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People v. Heverly

NEW YORK SUPREME COURT, APPELLATE DIVISION, FOURTH DEPARTMENT


February 11, 2010

THE PEOPLE OF THE STATE OF NEW YORK, RESPONDENT,
v.
MICHAEL J. HEVERLY, APPELLANT.

Appeal from a judgment of the Steuben County Court (Marianne Furfure, J.), rendered January 14, 2008. The judgment convicted defendant, upon his plea of guilty, of felony driving while intoxicated (two counts), aggravated unlicensed operation of a motor vehicle in the first degree, offering a false instrument for filing in the first degree and obstructing governmental administration in the second degree.

Published by New York State Law Reporting Bureau pursuant to Judiciary Law § 431.

As corrected through Wednesday, March 31, 2010

It is hereby ordered that the judgment so appealed from is unanimously affirmed.

Memorandum

Defendant appeals from a judgment convicting him upon his plea of guilty of, inter alia, felony driving while intoxicated (Vehicle and Traffic Law § 1192 [2]; § 1193 [1] [c] [former ii]). We note that defendant pleaded guilty following voir dire and the People's disclosure of Rosario material. Defendant contends that he was denied effective assistance of counsel because defense counsel failed to request an appropriate sanction for an alleged Rosario violation and failed to conduct a complete investigation of the case before proceeding to trial. To the extent that the contention of defendant survives the plea thereafter entered by him and his waiver of the right to appeal (see People v Santos, 37 AD3d 1141 [2007], lv denied 8 NY3d 950 [2007]), it is lacking in merit.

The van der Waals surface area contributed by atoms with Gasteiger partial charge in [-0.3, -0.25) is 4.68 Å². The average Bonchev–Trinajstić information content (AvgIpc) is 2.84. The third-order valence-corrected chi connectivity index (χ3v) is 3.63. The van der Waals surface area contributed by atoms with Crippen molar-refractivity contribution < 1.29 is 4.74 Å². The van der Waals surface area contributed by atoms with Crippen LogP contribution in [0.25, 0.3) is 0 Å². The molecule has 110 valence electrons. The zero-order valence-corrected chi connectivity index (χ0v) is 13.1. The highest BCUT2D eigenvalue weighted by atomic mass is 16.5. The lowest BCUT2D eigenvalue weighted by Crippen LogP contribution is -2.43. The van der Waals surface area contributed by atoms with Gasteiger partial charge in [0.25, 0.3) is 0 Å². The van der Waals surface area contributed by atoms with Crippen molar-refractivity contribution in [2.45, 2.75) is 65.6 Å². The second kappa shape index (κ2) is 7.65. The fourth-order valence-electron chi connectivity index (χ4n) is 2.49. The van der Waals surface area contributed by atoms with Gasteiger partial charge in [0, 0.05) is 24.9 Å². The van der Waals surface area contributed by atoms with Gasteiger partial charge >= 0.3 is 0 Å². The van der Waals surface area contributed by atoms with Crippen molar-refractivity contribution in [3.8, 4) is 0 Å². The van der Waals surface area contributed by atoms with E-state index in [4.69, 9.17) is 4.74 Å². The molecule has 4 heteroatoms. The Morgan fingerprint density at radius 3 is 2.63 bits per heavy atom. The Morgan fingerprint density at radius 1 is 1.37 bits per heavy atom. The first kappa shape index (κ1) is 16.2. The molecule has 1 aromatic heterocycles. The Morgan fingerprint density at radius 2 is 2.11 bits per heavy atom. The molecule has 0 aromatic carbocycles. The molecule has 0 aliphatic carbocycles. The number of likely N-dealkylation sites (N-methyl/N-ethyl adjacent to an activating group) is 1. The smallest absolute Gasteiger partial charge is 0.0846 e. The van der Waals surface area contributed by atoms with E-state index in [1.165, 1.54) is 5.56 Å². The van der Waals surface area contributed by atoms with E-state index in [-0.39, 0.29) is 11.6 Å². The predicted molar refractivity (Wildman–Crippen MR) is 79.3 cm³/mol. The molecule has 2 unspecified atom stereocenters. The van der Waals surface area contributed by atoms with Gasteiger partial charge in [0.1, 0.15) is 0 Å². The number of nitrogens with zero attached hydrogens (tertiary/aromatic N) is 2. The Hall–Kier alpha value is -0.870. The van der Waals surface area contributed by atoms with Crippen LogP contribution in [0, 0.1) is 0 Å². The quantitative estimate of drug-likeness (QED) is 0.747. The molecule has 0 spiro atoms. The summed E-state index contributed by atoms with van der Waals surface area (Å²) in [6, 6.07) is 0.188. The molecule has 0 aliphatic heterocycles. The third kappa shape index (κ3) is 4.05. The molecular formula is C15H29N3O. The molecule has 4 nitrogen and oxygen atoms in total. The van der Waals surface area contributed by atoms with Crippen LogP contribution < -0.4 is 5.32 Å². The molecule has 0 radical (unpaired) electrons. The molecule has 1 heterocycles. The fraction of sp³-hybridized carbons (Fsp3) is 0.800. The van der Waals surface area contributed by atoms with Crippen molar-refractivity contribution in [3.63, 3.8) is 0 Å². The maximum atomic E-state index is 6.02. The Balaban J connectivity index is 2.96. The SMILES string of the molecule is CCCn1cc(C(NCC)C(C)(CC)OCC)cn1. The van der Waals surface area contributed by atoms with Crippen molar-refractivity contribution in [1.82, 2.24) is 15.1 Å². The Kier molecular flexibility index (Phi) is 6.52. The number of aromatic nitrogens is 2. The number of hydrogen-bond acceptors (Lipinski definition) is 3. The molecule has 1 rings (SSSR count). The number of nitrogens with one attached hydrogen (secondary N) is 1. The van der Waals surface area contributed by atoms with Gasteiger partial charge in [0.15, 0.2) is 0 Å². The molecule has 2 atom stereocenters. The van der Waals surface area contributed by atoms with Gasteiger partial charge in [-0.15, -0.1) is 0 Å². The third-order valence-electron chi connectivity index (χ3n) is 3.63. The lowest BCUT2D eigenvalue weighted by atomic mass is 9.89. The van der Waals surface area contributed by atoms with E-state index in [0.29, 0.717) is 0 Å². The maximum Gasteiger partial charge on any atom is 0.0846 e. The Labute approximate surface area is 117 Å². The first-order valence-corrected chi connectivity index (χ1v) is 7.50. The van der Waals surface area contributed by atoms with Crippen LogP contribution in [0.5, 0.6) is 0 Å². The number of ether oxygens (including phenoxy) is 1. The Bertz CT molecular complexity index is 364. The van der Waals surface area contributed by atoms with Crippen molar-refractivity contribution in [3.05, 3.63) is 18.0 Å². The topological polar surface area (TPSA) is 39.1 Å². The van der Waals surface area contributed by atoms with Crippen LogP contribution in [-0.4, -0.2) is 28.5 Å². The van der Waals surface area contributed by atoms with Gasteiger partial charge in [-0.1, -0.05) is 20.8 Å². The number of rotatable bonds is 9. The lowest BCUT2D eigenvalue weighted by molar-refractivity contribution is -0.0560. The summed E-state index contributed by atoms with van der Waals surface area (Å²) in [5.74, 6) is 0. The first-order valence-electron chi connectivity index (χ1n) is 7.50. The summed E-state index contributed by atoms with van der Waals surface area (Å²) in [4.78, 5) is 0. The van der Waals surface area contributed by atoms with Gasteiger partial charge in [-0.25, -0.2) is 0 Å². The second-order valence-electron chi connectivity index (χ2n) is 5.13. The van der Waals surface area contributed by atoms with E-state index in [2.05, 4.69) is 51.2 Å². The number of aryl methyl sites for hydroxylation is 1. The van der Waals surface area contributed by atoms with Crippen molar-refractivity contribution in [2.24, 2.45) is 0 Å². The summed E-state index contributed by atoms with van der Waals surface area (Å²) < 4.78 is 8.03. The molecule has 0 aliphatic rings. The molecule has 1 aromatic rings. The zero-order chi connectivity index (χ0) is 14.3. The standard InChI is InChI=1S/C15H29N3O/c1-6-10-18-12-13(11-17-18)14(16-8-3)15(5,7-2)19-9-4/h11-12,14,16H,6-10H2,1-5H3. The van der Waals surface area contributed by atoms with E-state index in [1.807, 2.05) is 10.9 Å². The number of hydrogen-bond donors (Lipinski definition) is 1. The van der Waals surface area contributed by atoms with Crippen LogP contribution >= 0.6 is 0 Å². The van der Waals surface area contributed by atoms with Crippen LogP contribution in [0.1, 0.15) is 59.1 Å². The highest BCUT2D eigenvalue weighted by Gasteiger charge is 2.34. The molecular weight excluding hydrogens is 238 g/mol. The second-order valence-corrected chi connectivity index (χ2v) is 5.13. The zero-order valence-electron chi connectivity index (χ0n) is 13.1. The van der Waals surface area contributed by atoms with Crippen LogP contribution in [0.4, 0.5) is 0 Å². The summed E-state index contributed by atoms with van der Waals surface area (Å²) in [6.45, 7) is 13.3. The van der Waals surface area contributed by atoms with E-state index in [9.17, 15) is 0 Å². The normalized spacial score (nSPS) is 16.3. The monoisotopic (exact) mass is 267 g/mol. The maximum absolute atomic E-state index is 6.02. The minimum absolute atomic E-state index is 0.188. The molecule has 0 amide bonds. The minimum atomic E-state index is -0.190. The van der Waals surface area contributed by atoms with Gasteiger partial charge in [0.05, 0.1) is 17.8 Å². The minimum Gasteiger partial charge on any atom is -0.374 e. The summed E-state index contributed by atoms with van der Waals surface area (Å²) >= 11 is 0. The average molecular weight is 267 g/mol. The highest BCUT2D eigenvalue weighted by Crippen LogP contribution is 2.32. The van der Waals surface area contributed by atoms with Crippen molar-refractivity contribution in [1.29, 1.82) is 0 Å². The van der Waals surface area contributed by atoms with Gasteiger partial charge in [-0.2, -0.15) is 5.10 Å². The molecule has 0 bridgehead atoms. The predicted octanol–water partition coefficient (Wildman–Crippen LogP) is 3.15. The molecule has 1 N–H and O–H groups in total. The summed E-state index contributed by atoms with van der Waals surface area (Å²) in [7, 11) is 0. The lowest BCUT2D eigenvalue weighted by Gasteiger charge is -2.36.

Contrary to defendant's contention, defense counsel objected to the Rosario material at issue, i.e., three letters written by defendant to the District Attorney, and requested additional time to review that material with defendant. County Court granted that request and, based on the record before us, it cannot be said that an application for a sanction, such as preclusion, would have been granted inasmuch as defendant was not prejudiced by the alleged delay in disclosure of the letters (see generally People v Alves, 1 AD3d 938 [2003]). Furthermore, we note that one of the letters was the basis for the charge of offering a false instrument for filing in the first degree (Penal Law § 175.35), and thus it must be presumed that defendant was aware of the contents of that letter. In any event, we conclude that defendant received meaningful representation. There is no support in the record for defendant's contention that defense counsel failed to conduct a complete investigation. Indeed, the record establishes that defendant "receive[d] an advantageous plea[,] and nothing in the record casts doubt on the apparent effectiveness of [defense] counsel" (People v Ford, 86 NY2d 397, 404 [1995]). Finally, the sentence is not unduly harsh or severe.

Present---Scudder, P.J., Fahey, Lindley and Green, JJ.

20100211

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